An Italian monk, Mariti, who visited "Geddin" in the 1760s, says he was given a generous reception by the local sheik who guarded the place for Daher.[16] Jezzar Pasha destroyed the fortress around 1775.[5]

A map by Pierre Jacotin from Napoleon's invasion of 1799 showed the place, named as Chateau de Geddin.[17]

French explorer Victor Guérin visited in 1875, and described it:

"'Two great square towers, deprived of their upper stage, are still there, partly upright, and contain several chambers now in very bad condition. The staircases which lead to them have been deprived of part of their steps to make access more difficult. Underneath are magazines and cellars, the vaults of which rest on several ranges of arcades. Cisterns hollowed in the rock are found beneath a paved court. Below and near the castle a second inclosure, flanked by semicircular towers, contains within it the remains of numerous demolished houses and cisterns.'"[18]

When Kitchener inspected the place in 1877, he found it "quite unoccupied, though there are several chambers and vaults that could serve as habitations."[19][20]

British Mandate era

The ruins were later inhabited by Bedouin of the al-Suwaytat tribe whose primary occupation was animal husbandry. In 1944/45, they also cultivated barley and tobacco on 22 dunums of land.[2][21] At the same time, Jews cultivated the remaining 32 dunums officially listed as cultivable.[21]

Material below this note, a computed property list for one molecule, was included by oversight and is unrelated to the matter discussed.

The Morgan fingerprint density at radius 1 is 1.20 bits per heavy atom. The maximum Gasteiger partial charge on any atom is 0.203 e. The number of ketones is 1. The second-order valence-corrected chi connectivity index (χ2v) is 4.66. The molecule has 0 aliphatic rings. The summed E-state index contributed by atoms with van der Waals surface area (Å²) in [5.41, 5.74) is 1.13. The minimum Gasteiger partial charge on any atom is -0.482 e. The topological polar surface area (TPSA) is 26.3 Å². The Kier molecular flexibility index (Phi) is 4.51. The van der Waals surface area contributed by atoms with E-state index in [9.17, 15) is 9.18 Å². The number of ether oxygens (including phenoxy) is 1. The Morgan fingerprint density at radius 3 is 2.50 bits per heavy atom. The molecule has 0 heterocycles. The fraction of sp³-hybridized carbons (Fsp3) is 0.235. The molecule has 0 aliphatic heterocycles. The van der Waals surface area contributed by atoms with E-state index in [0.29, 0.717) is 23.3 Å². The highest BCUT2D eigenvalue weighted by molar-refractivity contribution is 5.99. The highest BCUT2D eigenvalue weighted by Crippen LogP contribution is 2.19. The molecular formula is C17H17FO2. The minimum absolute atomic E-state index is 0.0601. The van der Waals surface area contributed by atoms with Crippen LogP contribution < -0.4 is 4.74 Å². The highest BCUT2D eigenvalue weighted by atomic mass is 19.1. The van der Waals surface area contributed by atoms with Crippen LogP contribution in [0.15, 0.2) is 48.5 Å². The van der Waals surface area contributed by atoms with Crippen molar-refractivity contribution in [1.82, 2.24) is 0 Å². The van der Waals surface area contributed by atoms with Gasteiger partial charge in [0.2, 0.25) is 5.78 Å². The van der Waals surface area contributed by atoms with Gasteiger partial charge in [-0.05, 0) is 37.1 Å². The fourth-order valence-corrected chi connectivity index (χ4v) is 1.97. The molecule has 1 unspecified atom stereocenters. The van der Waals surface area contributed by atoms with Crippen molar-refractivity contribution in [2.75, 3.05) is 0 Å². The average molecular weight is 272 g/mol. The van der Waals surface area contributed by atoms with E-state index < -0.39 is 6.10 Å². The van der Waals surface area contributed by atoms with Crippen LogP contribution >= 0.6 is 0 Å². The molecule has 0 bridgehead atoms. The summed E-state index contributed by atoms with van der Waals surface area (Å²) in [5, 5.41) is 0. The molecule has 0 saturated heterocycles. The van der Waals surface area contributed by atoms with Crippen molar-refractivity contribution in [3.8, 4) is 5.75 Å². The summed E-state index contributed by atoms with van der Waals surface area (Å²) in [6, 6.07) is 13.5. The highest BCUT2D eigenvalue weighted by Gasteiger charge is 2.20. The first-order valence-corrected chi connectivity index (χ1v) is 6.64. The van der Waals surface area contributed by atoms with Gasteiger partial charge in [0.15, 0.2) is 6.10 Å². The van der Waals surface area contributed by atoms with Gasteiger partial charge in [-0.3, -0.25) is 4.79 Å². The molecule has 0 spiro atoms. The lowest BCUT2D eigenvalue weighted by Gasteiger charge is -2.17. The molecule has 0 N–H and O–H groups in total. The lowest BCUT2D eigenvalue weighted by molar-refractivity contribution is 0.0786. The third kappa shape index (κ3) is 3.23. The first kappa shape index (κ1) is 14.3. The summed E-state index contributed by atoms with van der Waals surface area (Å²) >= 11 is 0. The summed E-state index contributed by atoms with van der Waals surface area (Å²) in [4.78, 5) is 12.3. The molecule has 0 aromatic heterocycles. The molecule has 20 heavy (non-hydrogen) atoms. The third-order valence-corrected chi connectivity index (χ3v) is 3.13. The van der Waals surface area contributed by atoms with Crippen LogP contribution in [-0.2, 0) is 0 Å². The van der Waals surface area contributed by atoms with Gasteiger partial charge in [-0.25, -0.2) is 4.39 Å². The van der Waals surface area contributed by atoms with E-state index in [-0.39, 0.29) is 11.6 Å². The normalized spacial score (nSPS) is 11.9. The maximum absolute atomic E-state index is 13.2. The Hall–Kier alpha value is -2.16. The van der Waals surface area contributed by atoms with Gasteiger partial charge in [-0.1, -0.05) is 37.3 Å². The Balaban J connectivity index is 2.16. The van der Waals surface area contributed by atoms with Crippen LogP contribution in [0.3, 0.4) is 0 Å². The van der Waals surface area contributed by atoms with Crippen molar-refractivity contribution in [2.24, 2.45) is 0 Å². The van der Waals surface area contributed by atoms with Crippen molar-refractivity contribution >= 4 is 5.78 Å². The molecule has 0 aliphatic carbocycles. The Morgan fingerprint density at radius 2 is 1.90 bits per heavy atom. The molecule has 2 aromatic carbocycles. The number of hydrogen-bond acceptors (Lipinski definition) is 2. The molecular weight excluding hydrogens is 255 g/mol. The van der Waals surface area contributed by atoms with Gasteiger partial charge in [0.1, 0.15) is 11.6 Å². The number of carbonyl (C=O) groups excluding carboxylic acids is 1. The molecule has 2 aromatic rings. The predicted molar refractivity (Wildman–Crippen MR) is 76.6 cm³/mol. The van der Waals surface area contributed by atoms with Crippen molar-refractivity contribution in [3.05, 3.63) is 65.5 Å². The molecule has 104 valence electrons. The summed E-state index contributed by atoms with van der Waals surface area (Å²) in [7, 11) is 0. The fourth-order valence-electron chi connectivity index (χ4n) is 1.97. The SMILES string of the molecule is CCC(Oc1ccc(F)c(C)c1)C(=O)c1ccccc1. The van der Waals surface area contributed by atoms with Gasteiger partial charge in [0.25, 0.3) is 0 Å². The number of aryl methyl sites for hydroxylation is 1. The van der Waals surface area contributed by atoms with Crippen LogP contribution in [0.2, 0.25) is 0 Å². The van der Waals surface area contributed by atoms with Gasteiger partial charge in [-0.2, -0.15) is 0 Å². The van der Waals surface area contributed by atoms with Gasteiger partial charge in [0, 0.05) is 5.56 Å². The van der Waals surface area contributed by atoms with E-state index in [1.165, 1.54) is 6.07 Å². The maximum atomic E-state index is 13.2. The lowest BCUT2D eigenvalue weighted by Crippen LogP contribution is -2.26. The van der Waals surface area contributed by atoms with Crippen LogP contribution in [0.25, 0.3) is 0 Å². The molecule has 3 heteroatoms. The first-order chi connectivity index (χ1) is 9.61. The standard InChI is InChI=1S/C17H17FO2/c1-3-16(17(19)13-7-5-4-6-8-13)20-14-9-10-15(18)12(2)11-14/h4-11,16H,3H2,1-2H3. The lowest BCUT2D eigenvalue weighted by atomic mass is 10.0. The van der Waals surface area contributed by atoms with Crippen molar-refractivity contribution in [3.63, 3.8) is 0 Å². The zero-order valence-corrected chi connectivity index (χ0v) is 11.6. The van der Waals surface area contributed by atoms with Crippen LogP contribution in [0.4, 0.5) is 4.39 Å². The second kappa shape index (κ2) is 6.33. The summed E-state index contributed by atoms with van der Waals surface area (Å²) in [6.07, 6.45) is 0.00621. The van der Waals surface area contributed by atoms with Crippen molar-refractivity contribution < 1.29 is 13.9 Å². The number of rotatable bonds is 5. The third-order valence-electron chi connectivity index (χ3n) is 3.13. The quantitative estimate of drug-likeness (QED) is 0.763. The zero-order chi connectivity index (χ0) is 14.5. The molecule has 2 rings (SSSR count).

1948 War and aftermath

Main article: Yehiam § History

Khirbat Jiddin was in the territory envisaged as an Arab state in the 1947 UN Partition Plan. On July 11, 1948, during the 1948 Arab-Israeli War, it was captured by Israel's Sheva' Brigade as part of Operation Dekel.

See also


  1. ^ Government of Palestine, Department of Statistics. Village Statistics, April, 1945. Quoted in Hadawi, 1970, p. 40
  2. ^ a b c Khalidi, 1992, p. 19
  3. ^ Morris, 2004, p. xxi, settlement #30
  4. ^ Yeruham National Park, English version, 18/8/2013.
  5. ^ a b c Pringle et al., 1994.
  6. ^ a b "Jiddin, Khirbat". Retrieved 9 April 2015. 
  7. ^ About Kibbutz Yehiam
  8. ^ Pringle, 1997, pp. 80 - 82
  9. ^ a b Pringle, 1998, p. 162
  10. ^ Laurent, 1864, p. 34
  11. ^ Conder and Kitchener, 1881, SWP I, p. 154
  12. ^ a b Petersen, 2001, p. 251
  13. ^ Cohen, 1973, p 124. Cited in Khalidi, 1992, p. 19
  14. ^ Benvenisti, 2000, p. 302: 'The arbitrary designation of any especially massive structure as "Crusader" verges on the absurd in the case of Jidin Castle (on Kibbutz Yehiam), which was built by Sheikh Dahr al-'Omar al-Zaidani . Within this large fortress are remnants of a small Crusader fort; nevertheless the Israelis refer to Yehiam Castle (as Dahr al-'Omar's fortress is called today) as "a Crusader castle that was destroyed at the time of the Muslim conquest and partially reconstructed by Dahr al-'Omar."
  15. ^ Daniel Jacobs, Shirley Eber, Francesca Silvani, Israel and the Palestinian Territories,Rough Guides, 1998 p.235.
  16. ^ Mariti, 1792, p. 333, also cited in Petersen, 2001, p. 251.
  17. ^ Karmon, 1960, p. 160.
  18. ^ Guérin, 1880, pp. 24 -26, as translated by Conder and Kitchener, 1881, SWP I, pp. 185-186
  19. ^ Kitchener, 1877, p. 178
  20. ^ Kitchener, 1878, p. 137
  21. ^ a b Government of Palestine, Department of Statistics. Village Statistics, April, 1945. Quoted in Hadawi, 1970, p. 81



External links